In FIG. 1, the text body with the attached adhesive strip 120, which may be tacked into place or otherwise adhered to the clamped text body, then proceeds to the heating device 104 which heats and forms the adhesive strip to form the spine of thetext body. The heating device 104 in the example of FIG. 1 includes three heated forming rollers 150, 152, 154 which progressively form the sides of the adhesive strip 120 to the sides of the text body while heating and melting the adhesive of theadhesive strip to cause the adhesive to flow into spaces between the ends of the sheets forming the spine of the text body. FIG. 1 illustrates a text body 110' which shows the adhesive strip 122' being formed or folded up around the sides of the textbody by enlarged flange portions of the second roller 152. Although three heated forming rollers 150, 152, 154 are illustrated with progressively more upright flange portions for forming, other numbers and configurations of forming rollers and memberscan be used.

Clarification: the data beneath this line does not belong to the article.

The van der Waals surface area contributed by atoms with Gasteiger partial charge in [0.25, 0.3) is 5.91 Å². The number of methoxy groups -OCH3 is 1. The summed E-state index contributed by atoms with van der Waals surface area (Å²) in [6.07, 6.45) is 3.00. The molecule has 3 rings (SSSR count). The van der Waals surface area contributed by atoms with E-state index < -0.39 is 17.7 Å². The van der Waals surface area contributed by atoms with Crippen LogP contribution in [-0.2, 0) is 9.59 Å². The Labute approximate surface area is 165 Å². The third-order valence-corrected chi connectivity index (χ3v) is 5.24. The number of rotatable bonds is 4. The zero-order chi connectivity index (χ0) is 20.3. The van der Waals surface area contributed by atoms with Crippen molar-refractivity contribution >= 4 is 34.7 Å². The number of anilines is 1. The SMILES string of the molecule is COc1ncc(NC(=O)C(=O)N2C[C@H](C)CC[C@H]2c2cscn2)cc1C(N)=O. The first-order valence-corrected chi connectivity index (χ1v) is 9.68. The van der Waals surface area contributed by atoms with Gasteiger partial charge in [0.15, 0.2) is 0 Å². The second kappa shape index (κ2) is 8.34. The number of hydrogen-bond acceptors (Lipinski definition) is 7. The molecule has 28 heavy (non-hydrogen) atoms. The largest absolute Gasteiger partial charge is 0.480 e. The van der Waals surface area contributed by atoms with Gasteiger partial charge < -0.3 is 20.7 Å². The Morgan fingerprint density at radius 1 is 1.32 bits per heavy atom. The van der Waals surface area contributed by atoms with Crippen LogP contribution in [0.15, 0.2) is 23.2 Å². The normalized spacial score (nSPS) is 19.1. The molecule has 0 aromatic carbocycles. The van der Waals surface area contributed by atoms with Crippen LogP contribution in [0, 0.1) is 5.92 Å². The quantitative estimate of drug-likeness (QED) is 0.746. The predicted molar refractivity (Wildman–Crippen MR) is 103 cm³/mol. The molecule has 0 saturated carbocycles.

The text body 110 proceeds from the heating device 104 to the cooling device 106. In the example of FIG. 1, the cooling device 106 includes a first roller 156 and a pair of second rollers 158 which are arranged to contact the adhesive of thespine providing a heat sink which cools the adhesive by conduction and convection to form a bound text body. In one embodiment the heating rollers and cooling rollers can be placed close together such that the heating and cooling processes are performedon different portions of the same text body at the same time.
FIGS. 2A 2D illustrate the application of the adhesive strip 220 to the text body 210 by the adhesive strip applier 202 in the form of a transfer roller. FIGS. 2A 2D illustrate how the rotation of the adhesive strip applier 202 and the conveyingof the text body 210 are coordinated such that a leading edge a of the adhesive strip is precisely aligned with a leading edge A of the text body and trailing edge b of the adhesive strip is precisely aligned with a trailing edge B of the text body. This involves coordination of the velocity VT of the text body, the velocity VA of the adhesive strip 220, and the angular velocity ωO of the transfer roller 202.